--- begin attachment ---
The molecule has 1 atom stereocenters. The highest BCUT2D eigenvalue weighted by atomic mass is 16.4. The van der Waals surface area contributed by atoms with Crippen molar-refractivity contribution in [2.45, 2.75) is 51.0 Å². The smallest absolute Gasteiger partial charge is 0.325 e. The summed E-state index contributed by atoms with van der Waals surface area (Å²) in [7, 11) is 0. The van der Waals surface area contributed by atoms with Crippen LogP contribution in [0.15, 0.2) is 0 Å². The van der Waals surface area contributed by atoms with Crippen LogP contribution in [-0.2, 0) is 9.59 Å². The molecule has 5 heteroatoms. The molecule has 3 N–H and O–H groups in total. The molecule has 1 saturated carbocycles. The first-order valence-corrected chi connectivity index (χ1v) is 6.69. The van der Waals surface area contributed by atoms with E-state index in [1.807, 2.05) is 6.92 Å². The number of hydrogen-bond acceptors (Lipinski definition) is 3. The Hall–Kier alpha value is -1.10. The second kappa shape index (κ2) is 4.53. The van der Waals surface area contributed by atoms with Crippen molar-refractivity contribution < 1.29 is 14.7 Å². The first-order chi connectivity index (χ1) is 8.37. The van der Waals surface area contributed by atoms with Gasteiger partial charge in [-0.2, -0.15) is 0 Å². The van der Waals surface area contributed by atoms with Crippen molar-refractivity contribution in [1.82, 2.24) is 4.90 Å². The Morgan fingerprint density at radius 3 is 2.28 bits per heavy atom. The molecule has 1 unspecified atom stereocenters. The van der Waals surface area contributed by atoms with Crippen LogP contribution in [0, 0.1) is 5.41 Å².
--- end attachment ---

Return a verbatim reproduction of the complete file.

The molecule has 1 atom stereocenters. The highest BCUT2D eigenvalue weighted by atomic mass is 16.4. The van der Waals surface area contributed by atoms with Crippen molar-refractivity contribution in [2.45, 2.75) is 51.0 Å². The smallest absolute Gasteiger partial charge is 0.325 e. The summed E-state index contributed by atoms with van der Waals surface area (Å²) in [7, 11) is 0. The van der Waals surface area contributed by atoms with Crippen LogP contribution in [0.15, 0.2) is 0 Å². The van der Waals surface area contributed by atoms with Crippen LogP contribution in [-0.2, 0) is 9.59 Å². The molecule has 5 heteroatoms. The molecule has 3 N–H and O–H groups in total. The molecule has 1 saturated carbocycles. The first-order valence-corrected chi connectivity index (χ1v) is 6.69. The van der Waals surface area contributed by atoms with E-state index in [1.807, 2.05) is 6.92 Å². The number of hydrogen-bond acceptors (Lipinski definition) is 3. The Hall–Kier alpha value is -1.10. The second kappa shape index (κ2) is 4.53. The van der Waals surface area contributed by atoms with Crippen molar-refractivity contribution < 1.29 is 14.7 Å². The first-order chi connectivity index (χ1) is 8.37. The van der Waals surface area contributed by atoms with Gasteiger partial charge in [-0.2, -0.15) is 0 Å². The van der Waals surface area contributed by atoms with Crippen molar-refractivity contribution in [1.82, 2.24) is 4.90 Å². The Morgan fingerprint density at radius 3 is 2.28 bits per heavy atom. The molecule has 1 unspecified atom stereocenters. The van der Waals surface area contributed by atoms with Crippen LogP contribution in [0, 0.1) is 5.41 Å².